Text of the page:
[0004] By arranging a directional receiver so that the most efficient direction points into the ear, increased sound power is delivered to the ear without a proportional increase in the amount of acoustic feedback. Other features and advantages become apparent from the following detailed description, drawings, and claims.

BRIEF DESCRIPTION OF THE DRAWINGS

[0005] FIG. 1 is a side view of a behind-the-ear hearing aid showing two displaced sound tubes.

[0006] FIG. 2 is a block diagram showing processing of a signal received from a hearing aid microphone.

[0007] FIG. 3 is a diagram illustrating a normalized acoustic radiation pattern.

DETAILED DESCRIPTION

[0008] In one implementation of the present invention, as shown in FIG. 1, a behind-the-ear style hearing aid 10 has a housing 20 and two attached acoustic tubes 12, 14 extending away from housing 20 for transmitting sound to a patient's ear canal. At the end, away from the housing, acoustic tubes 12, 14 are connected to respective receivers 16, 18 that can be driven by independent electrical signals. Housing 20 houses a microphone and acoustic signal processing. Tubes 12, 14 have equal length but are displaced relative to one another so that the ends at the entrance to the ear canal and the ends at the hearing aid housing are each spaced apart by a distance d (not zero or substantially zero).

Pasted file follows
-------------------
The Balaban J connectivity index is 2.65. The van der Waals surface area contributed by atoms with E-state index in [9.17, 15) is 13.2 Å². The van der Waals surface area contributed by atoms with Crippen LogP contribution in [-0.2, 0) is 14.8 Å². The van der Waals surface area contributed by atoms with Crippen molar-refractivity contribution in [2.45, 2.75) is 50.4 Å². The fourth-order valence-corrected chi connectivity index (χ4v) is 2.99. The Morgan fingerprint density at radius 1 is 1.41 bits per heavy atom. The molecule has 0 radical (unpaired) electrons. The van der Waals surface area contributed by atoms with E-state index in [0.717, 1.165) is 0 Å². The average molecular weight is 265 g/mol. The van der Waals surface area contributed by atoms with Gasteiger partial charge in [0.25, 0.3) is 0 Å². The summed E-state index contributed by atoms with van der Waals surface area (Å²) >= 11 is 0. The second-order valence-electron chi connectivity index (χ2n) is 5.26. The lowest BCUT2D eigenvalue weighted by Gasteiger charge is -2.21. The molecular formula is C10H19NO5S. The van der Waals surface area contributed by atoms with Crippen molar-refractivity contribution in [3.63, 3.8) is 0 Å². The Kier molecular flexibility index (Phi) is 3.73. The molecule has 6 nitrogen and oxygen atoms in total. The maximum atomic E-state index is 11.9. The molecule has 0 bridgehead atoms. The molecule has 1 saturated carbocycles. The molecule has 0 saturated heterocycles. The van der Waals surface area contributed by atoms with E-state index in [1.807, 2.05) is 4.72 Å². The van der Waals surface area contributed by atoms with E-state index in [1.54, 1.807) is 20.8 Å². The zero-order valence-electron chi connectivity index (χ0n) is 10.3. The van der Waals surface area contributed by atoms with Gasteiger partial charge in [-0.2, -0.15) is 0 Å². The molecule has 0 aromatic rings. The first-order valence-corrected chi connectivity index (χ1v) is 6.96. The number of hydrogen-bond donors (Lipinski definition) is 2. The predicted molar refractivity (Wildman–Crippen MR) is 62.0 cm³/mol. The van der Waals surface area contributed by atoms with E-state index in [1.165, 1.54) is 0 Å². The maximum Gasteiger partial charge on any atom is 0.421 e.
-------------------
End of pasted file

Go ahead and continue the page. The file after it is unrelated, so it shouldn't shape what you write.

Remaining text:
[0009] A microphone 24 (located in housing 20) provides a signal that is processed as indicated in the block diagram in FIG. 2. The microphone provides a signal to known hearing aid signal processing that includes frequency shaping, amplification, compression, and other known processing techniques, which are lumped together in a “Hearing Aid Processing” block 26. The processed signal 28 is then split into two components at a node 30. A first component 32 drives receiver 18 directly. A second component 34 is delayed in a delay block 36 and inverted by an inverter 38 before driving receiver 16.